Fermentation relies on sugar and yeast, and that's precisely what the champagne now gets. Wine, sugar and yeast combine to make a liqueur de tirage. This is added to the base wine, and the mixture gets put into bottles to start making those bubbles.
It doesn't get its fancy cork yet - just something that looks like the cap on a stubby. The bottles are stacked for up to three months.
The second ferment creates an unwanted byproduct - sediment. Remuage is the process of moving the sediment ever so carefully down into the neck of the bottle. They use gravity to do this, gradually moving them from a horizontal to a vertical position.
This takes about three weeks to complete.
Now in a vertical position, the champagne ages for a minimum of 15 months. Vintage champagnes age for three years or more.
The name for the sediment of dead yeast cells is the 'lees'. Thus, this process is 'ageing on the lees'.
We're sure you're wondering what happens to all that yeast gunk in the neck of the bottles? They get rid of it in the most dramatic way possible. Think of the end of a Grand Prix, and you've got the right idea.
First, they freeze the cap end briefly in freezing brine. The sediment is now solid and ready for its party trick. Then, they take off the cap, and the wine fire the gunk plug out (along with a fair bit of wine).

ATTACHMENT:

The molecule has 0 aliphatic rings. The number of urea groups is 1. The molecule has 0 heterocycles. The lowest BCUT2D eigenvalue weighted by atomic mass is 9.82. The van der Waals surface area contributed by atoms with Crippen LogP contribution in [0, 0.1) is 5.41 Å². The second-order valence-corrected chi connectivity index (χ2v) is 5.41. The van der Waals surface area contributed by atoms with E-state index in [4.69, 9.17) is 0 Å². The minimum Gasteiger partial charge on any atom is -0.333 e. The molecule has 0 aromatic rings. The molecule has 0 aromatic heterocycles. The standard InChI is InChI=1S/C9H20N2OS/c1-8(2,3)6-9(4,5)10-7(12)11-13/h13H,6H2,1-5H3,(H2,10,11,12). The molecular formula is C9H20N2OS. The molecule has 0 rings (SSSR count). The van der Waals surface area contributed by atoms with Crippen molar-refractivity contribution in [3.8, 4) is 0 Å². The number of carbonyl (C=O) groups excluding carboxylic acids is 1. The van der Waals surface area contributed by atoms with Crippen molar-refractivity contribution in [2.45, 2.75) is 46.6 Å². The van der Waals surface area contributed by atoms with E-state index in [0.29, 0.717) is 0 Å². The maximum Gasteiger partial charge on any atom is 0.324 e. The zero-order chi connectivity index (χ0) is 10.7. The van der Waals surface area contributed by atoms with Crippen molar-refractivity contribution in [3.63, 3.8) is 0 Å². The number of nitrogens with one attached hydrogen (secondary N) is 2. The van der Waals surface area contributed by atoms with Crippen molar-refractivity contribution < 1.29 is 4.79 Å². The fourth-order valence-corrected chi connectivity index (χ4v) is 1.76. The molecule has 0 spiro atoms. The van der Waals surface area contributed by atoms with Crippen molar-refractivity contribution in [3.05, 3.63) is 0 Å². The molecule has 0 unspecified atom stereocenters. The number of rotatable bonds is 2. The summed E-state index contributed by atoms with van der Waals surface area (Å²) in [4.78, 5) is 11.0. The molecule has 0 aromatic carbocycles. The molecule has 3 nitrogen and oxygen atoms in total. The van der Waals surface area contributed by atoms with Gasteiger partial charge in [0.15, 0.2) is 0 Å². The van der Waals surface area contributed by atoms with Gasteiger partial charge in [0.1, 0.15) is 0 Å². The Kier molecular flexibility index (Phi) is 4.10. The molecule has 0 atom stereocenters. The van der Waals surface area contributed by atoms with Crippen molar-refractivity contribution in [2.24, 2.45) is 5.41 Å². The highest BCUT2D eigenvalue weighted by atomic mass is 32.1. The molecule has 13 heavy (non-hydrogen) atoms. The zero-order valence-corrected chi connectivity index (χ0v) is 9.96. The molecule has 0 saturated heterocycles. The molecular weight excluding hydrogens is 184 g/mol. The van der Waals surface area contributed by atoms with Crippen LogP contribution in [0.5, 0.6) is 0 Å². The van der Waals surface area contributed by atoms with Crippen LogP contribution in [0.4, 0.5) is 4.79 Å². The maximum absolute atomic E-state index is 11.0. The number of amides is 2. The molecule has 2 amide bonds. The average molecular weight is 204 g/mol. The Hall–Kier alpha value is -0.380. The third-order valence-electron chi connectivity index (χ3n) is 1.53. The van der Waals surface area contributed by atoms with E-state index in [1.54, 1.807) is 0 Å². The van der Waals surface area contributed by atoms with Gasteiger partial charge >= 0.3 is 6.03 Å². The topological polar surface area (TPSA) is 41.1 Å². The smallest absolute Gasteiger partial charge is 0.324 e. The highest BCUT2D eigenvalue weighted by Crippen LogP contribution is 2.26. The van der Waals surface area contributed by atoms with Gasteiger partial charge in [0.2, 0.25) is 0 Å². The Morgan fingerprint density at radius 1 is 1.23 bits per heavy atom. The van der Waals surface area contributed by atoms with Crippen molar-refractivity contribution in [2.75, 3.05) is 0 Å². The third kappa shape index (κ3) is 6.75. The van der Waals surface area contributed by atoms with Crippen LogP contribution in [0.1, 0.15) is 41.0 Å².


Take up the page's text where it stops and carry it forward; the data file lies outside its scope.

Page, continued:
They replace the wasted wine by topping it up with a mixture called liqueur d'expedition. They also add various quantities of sugar, depending on the types of champagne they make. Brut champagne is very and gets none, but sec and demi-sec varieties are sweeter and need a little sugar.
The champagne is now ready for its final seal - a majestic crown-like cork and metal cage. The champagne is now ready for release and to be enjoyed - no extra ageing needed!
Types of Champagne
Champagne varies from producer to producer and comes in different sweetness levels.
'Doux' is the sweetest type of champagne - it's French for sweet, understandably. They are then graded as follows, from sweetest to driest:
- Extra dry
- Extra Brut
- Brut nature
Doux has up to 50 grams of sugar per litre, whereas brut nature has only 3 grams. This gives you an idea of the range of dryness.
Here's an interesting fact for you - champagne is much lower in calories than wine! Wine clocks in at 160 calories a glass, whereas champagne is a light and lovely 77 calories. But watch out for doux, which clocks in with more calories because of all that sugar.
Champagne - The Perfect Gift!
Having fully answered the question, "how is champagne made?" you can now understand why no one's making it at home.
But that doesn't mean that you shouldn't enjoy it at home, preferably on a regular basis! Nothing lets someone know they're being spoiled better than a champagne hamper. So let them delight in the real thing - a truly French treat that can't be made anywhere else in the world.Check out our range of champagne hampers and treat your loved one today!